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The Christmas Dennis Exploded

By Chris Gates


A bone-rumbling boom snapped Dennis back into consciousness. Everything was upside down. His seatbelt cut into the skin of his neck as it held him in place, his arms dangled and his fingertips brushed the roof of his truck; blood thumped through his brain and frozen night air whistled in through the shattered windscreen. He was miles from anywhere, wild deer country; the cottage he’d found online was high on a hill, overlooking a glimmering loch with mountains in the distance that seemed to fade up in the morning, and then away again as the sun set. Dennis was alone, for now. Carefully, he unbuckled himself and dropped ungracefully onto his head.

He’d gotten here a week early to get everything ready; it had cost him a month’s salary to rent the place that long, but Dennis considered it to be an investment. This was his first year hosting Christmas for the family; it had taken him most of the year to convince his father that he wouldn’t ‘fuck it up like you always do’, and he was determined everything should be perfect. Determined he would get all the credit. Determined he would provide Christmas in its entirety, without any help from anyone.

Dennis climbed out of his truck, it didn’t take him long to get his bearings. The cottage was a ball of flames, it lit the valley he had crashed into more brightly than the weak winter sun would have. Blood dripped down his face from a cut on his scalp.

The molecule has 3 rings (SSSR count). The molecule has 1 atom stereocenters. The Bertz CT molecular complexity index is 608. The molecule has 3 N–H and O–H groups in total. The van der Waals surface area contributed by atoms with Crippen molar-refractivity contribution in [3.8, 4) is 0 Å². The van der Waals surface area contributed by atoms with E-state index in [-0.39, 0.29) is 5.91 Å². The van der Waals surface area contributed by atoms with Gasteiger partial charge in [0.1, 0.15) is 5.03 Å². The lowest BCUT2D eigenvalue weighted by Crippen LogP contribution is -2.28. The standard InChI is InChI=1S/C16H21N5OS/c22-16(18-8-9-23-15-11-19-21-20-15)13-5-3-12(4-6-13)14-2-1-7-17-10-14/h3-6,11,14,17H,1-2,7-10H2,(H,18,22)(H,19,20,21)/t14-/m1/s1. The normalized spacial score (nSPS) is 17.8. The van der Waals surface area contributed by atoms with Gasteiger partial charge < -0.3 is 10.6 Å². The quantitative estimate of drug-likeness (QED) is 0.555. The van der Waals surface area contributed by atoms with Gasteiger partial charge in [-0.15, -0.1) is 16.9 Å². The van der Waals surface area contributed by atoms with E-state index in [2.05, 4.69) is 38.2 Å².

It had had to be a cottage; his father had insisted. The cottage had to have an open fireplace as his father’s wife wouldn’t spend Christmas anywhere without one. It also had to be decorated for her kids; seven -foot tree, fairy lights, ribbons, wreaths, poinsettias in her bedroom and red and green candles all through the house. His step-brother had just said ‘make sure there’s plenty of booze and somewhere for me to get high’ which, of course, was a given. Dennis had found the perfect place, all it lacked was a bedroom for himself, but he would sleep on a camp bed in the cellar and be the most gracious martyr the world had ever seen.

Dennis heard a sound like running water and thought for a moment that he had landed next to a stream, but quickly realised it was in fact the petrol leaking out of the engine. He had the sense to walk away from the truck, before it too burst into flames. The explosion staggered him when it came, but he kept his feet. Dennis decided that he would head down to the loch. An odd choice, he figured, because surely he should either head up towards the cottage, or at least back to the road where he might find some help. He should perhaps even be calling the fire brigade, but he felt that he needed some time first. He needed some time to think.

Everything had been going to plan; he’d arrived a few days back in his rented flatbed truck, he’d found the keys in the lockbox as the owner had directed, he’d let himself in, and lugged all of the things inside; which had taken most of the morning. There had been a folder on the coffee table with details about the cottage, Dennis had sat down to go through it, making notes on his phone as he went. The cottage, apparently, was heated by a furnace in the cellar, which the owner had got going before Dennis had arrived. Dennis went down to see it, carrying his camp-bed with him.